WHY ARE MY LIGHTS FLICKERING AND MY CAR LOSING POWER?
2007 Jeep Liberty
May, 20, 2012 AT 4:16 PM
2007 jeep liberty with 70K miles. Car would not start this morning, I jumped it and it started immediately however the lights flicker during driving and the car seems to hesitate. I drove it for roughly 20 mins and tried to start it again and got no response. Is this battery or alternator?
Measure the battery voltage before starting the engine and after. Holler back with those numbers.
May, 20, 2012 AT 5:29 PM
I am stuck on duty and I dont have a volt meter. The battery is the original so it is probably time to swap it. I just dont understand why the car was hesitating and the lights would flicker while driving.
May, 20, 2012 AT 6:04 PM
Alternators produce ripple which is a slightly pulsing voltage that is smoothed out by the battery. As the battery ages, it loses its ability to do that effectively, but to have noticeably flickering lights there is usually something else going on.
The first thing is to measure the battery voltage. It must be close to 12.6 volts. If it is closer to 12.0 volts, it is good but discharged. If it is around 11.0 volts or less, it has a shorted cell and must be replaced.
Next, with the engine running, battery voltage must be between 13.75 and 14.75 volts. If it is low, measure the voltages on the two small wires on the back of the alternator. One will have full battery voltage. The other one will tell what the system is doing.
If the charging voltage is okay, a professional load test will determine if the alternator has a bad diode. That will cause real high ripple and flickering lights. Computers are very intolerant of fluctuating voltage and will cause all kinds of symptoms including engine hesitation. An alternator with one bad diode will lose two thirds of its capacity, so a common 90 amp unit will only be able to supply 30 amps. That's barely enough to run the electric fuel pump, ignition and fuel injection systems, computers, and a few lights with nothing left over to recharge the battery.
If you care to know more about ripple and the problems it causes, check out the last section on this page:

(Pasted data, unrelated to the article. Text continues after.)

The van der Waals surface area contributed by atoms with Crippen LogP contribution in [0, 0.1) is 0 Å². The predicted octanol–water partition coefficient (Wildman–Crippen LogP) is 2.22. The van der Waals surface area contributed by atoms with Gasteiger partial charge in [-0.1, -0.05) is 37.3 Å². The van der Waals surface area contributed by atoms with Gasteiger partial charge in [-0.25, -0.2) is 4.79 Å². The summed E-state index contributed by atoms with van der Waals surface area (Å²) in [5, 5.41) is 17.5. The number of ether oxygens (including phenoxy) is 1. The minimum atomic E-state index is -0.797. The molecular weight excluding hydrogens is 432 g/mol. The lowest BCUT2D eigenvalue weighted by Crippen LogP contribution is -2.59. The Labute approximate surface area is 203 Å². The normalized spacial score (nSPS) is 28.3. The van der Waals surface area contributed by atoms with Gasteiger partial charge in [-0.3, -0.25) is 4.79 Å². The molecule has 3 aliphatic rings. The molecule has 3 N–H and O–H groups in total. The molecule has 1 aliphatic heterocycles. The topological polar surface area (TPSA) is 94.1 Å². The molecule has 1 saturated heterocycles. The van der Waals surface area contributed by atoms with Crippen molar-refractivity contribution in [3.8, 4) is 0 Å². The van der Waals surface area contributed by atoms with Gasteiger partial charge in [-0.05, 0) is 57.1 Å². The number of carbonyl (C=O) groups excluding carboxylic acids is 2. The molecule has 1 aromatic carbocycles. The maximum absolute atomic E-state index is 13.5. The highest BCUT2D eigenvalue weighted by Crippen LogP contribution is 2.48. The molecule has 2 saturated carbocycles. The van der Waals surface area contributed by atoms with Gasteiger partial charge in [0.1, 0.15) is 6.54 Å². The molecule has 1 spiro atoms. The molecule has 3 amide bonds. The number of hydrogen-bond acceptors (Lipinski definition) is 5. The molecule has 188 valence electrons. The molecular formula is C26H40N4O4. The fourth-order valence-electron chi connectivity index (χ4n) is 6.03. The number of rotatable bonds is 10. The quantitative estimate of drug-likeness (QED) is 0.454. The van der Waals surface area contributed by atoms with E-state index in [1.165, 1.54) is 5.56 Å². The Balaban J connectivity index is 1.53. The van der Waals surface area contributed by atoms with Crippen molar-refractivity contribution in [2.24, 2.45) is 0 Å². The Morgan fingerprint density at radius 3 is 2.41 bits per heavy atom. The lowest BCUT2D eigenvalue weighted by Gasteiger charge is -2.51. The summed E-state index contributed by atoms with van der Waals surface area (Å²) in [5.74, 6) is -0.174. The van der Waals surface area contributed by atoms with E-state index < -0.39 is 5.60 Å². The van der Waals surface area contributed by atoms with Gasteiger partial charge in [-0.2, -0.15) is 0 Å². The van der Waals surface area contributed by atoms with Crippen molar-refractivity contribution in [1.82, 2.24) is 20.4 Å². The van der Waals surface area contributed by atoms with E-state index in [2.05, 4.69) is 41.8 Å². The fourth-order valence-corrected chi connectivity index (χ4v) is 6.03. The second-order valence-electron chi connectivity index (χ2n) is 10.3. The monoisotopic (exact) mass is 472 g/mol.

So, in other words, I would probably be better off replacing both the battery and the alternator.
May, 20, 2012 AT 6:16 PM
THE BATTERY MAY NOT BE THE PROBLEM (OR IT COULD BE), IT COULD BE THE ALTERNATOR IS NOT CHARGING THE BATTERY....AGAIN, THE ALTERNATOR MAY NOT BE BAD.....BUT THE WIRING "PATH" BACK TO THE BATTERY MAY HAVE A BREAK IN IT....LIKE A BLOWN FUSIBLE LINK
YOU ARE NOT GONNA KNOW FOR SURE WHAT TO EXAMINE/ REPAIR UNTIL YOU HAVE MORE INFO
YOU NEED TO GET THE BATTERY AND THE CHARGING SYSTEM TESTED, WHAT BETTER PLACE THAN A POPULAR AUTO PARTS STORE?....THEY WILL USUALLY DO THIS FOR FREE
IF YOU ARE IN A BIND........
AS FAR AS GETTING THERE, DAYLIGHT HOURS WOULD BE BEST (STORE MORE LIKELY TO BE OPEN TOO)
IF THE STORE AIN'T TOO FAR OUT, GET YOUR VEHICLE RUNNING, IF YOU HAVE ELECTRIC WINDOWS ROLL 'EM DOWN....TURN "OFF" EVERY LUXURY ITEM YOU HAVE
NEXT--WHILE YOURS IS RUNNING, HAVE YOUR PAL "JUMPER ONTO" YOUR BATTERY AND "CHARGE YOUR BATTERY" WITH HIS RUNNING VEHICLE (THIS IS, PROVIDED THAT YOUR BATTERY WILL ACCEPT A CHARGE. 20 TO 30 MINUTES MAY "GET YOU BY" FOR A WHILE.
YOUR BATTERY MAY HAVE TO RUN THE FUEL SYSTEM AND IGNITION SYSTEM ALL BY ITSELF. YOU GOTTA CONSERVE THE BATTERY POWER.....SO, INSURE ALL UNNECESSARY STUFF IS TURNED OFF (LIKE LIGHTS, A/C, ETC)
HAVE YOUR BUDDY FOLLOW ALONG TO ASSIST YOU IF NEEDED, WHEN YOU HEAD OUT
IF YOU ARE NOT IN A BIND,
SNATCH YOUR BATTERY AND TAKE DOWN TO HAVE IT TESTED---IF IT SHOWS GOOD, RE-CHARGE/ RE-INSTALL, INVESTIGATE THE ALTERNATOR AT THE PARTS STORE
JUST A QUICK TEST "YOU" CAN DO IS TO SEE IF THE ALTERNATOR IS CHARGING OR WHAT THE VOLTAGE IS THAT IS ACTUALLY PRESENT IN YOUR BATTERY, AND THE CHARGE DOES GET BACK TO THE BATTERY.....YOU WILL NEED A VOLTMETER, SEE THIS LINK.....ACTUAL BATTERY CONDITION, NEEDS A BETTER TESTER (LIKE AT THE AUTO PARTS STORE)
If the battery is the original one, it can be expected to fail soon. Five years is about as long as they will last, so you can replace it now, but don't replace the alternator unless testing shows it has a problem. That's money wasted if a new one isn't needed and it's not unheard of for a rebuilt one to have a problem that got overlooked.
If testing shows the alternator is not charging at all, measuring the voltages on the two small wires on the back of it will tell us where to go next in the diagnostic procedure.